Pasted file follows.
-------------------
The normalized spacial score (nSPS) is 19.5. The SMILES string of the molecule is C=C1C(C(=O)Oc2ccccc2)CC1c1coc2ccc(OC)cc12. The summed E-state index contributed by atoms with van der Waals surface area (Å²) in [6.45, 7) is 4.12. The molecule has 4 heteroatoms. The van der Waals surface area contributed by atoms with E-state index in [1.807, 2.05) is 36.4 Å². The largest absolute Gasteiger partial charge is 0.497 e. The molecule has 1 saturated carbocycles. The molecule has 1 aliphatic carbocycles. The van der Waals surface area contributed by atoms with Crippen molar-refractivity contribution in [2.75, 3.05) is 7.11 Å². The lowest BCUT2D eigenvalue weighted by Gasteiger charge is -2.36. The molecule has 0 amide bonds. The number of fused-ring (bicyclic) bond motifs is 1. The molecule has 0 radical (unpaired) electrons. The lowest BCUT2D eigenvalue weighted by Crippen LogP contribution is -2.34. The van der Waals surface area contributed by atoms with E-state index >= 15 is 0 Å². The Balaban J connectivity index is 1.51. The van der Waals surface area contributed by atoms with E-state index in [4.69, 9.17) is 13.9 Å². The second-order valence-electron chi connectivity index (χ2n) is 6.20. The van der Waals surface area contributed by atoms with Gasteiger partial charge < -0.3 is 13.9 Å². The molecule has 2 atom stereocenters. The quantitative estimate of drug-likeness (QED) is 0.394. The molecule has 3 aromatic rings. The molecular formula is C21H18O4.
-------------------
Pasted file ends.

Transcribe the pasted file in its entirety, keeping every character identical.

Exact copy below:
The normalized spacial score (nSPS) is 19.5. The SMILES string of the molecule is C=C1C(C(=O)Oc2ccccc2)CC1c1coc2ccc(OC)cc12. The summed E-state index contributed by atoms with van der Waals surface area (Å²) in [6.45, 7) is 4.12. The molecule has 4 heteroatoms. The van der Waals surface area contributed by atoms with E-state index in [1.807, 2.05) is 36.4 Å². The largest absolute Gasteiger partial charge is 0.497 e. The molecule has 1 saturated carbocycles. The molecule has 1 aliphatic carbocycles. The van der Waals surface area contributed by atoms with Crippen molar-refractivity contribution in [2.75, 3.05) is 7.11 Å². The lowest BCUT2D eigenvalue weighted by Gasteiger charge is -2.36. The molecule has 0 amide bonds. The number of fused-ring (bicyclic) bond motifs is 1. The molecule has 0 radical (unpaired) electrons. The lowest BCUT2D eigenvalue weighted by Crippen LogP contribution is -2.34. The van der Waals surface area contributed by atoms with E-state index >= 15 is 0 Å². The Balaban J connectivity index is 1.51. The van der Waals surface area contributed by atoms with E-state index in [4.69, 9.17) is 13.9 Å². The second-order valence-electron chi connectivity index (χ2n) is 6.20. The van der Waals surface area contributed by atoms with Gasteiger partial charge < -0.3 is 13.9 Å². The molecule has 2 atom stereocenters. The quantitative estimate of drug-likeness (QED) is 0.394. The molecule has 3 aromatic rings. The molecular formula is C21H18O4.